The vast and uniqueness of Indian culture can be known through the festivals we celebrate. Bail Pola is one such special celebration for farmers where they worship and express their deepest gratitude to bullocks (bail). Agriculture being the primary source of livelihood for over 58% of the Indian population, farmers generally depend on bulls and oxen. They drive their ploughs to sow seeds and mix soil to make it farming ready.
Global humanitarian and Spiritual leader Gurudev Sri Sri Ravi Shankar says, “Everything radiates energy. In Indian mythology, every god or goddess is associated with a vehicle in the form of an animal or bird. The understanding behind this is that that particular animal or bird brings down the associated vibration on the Earth. For example, the mouse is associated with Lord Ganesha; the tiger brings the vibrations of Mother Divine or Goddess Durga to the Earth; crows carry the vibration of planet Saturn (God Shani), the bull brings the vibrations of Lord Shiva.
Nature has created these animals according to its own rules. Wherever these animals may be, the corresponding vibrations are available to us through them. And this is the logic behind various native cultures worshipping different animals and birds, connecting divinity with everything”.
Bail Pola is primarily celebrated in rural areas of Maharashtra and Chhattisgarh. The festival falls on Pithori Amavasya (new moon day) in the Hindu month of Shravan (mostly in August/September). After working throughout the year, the farmers decide to give their bulls a respite from the field. The preparations start two days before the festival. The rope (vesan) is removed from the nostrils of the bull. They apply groundnut oil and a paste of turmeric powder on their shoulders, followed by a hot water bath and bajara khichadi to eat.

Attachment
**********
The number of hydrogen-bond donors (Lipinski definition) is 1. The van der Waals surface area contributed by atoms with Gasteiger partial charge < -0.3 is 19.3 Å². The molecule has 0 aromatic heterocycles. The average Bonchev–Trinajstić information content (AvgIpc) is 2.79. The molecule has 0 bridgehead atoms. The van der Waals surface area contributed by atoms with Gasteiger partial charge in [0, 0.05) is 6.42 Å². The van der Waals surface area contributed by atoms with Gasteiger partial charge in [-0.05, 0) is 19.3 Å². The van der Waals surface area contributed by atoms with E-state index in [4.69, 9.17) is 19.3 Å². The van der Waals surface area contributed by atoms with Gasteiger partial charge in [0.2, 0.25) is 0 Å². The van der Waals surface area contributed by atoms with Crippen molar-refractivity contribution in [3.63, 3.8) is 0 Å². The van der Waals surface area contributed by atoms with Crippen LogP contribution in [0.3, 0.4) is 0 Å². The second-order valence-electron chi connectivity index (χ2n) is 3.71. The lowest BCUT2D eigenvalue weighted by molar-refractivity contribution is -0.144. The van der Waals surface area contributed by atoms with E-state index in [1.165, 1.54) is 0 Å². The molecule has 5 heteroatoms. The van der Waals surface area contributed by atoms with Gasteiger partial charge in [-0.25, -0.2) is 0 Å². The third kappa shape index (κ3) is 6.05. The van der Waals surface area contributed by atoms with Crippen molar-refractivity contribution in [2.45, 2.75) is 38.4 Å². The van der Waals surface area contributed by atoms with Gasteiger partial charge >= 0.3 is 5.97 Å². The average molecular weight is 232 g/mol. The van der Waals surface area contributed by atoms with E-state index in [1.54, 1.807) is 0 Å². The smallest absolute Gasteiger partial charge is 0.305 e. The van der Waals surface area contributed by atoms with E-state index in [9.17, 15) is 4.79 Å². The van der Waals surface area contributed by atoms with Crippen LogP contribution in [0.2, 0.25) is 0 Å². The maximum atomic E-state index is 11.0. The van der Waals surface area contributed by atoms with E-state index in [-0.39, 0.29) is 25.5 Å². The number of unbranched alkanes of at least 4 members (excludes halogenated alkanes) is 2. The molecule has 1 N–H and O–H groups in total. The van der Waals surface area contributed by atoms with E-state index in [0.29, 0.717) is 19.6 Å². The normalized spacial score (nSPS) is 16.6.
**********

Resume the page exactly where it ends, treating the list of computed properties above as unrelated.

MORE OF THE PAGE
They are taken to the nearest river/pond for a bath. Their horns are painted with vibrant colours and are embellished with ornaments all over them. Their ropes and bells are changed. Finally, their neck is adorned with flower garlands and an ornamental shawl. After these arrangements, they are worshipped by the farmers, especially if there are elders in the family with an aarti.
Evening time is reserved for taking the beautifully adorned bulls for enthusiastic processions through the streets. Villagers play instruments like dhol, tasha, lezims (a typical Indian musical instrument), etc. In some of the villages in India, even fairs (jatra) are organised as a part of the celebrations. The major attractions of these fairs include outdoor games and competitions. In cities, people worship the statues instead of the actual bulls.
In some parts, they believe that Lord Krishna killed the demon Polasur as a kid, and this was how the festival originated. This is the reason children are given special treatment on the day. Last but not least, the festival is incomplete without a sumptuous serving of hot puran polis.
(The author is a writer with www.artofliving.org)
(To receive our E-paper on whatsapp daily, please click here. We permit sharing of the paper's PDF on WhatsApp and other social media platforms.)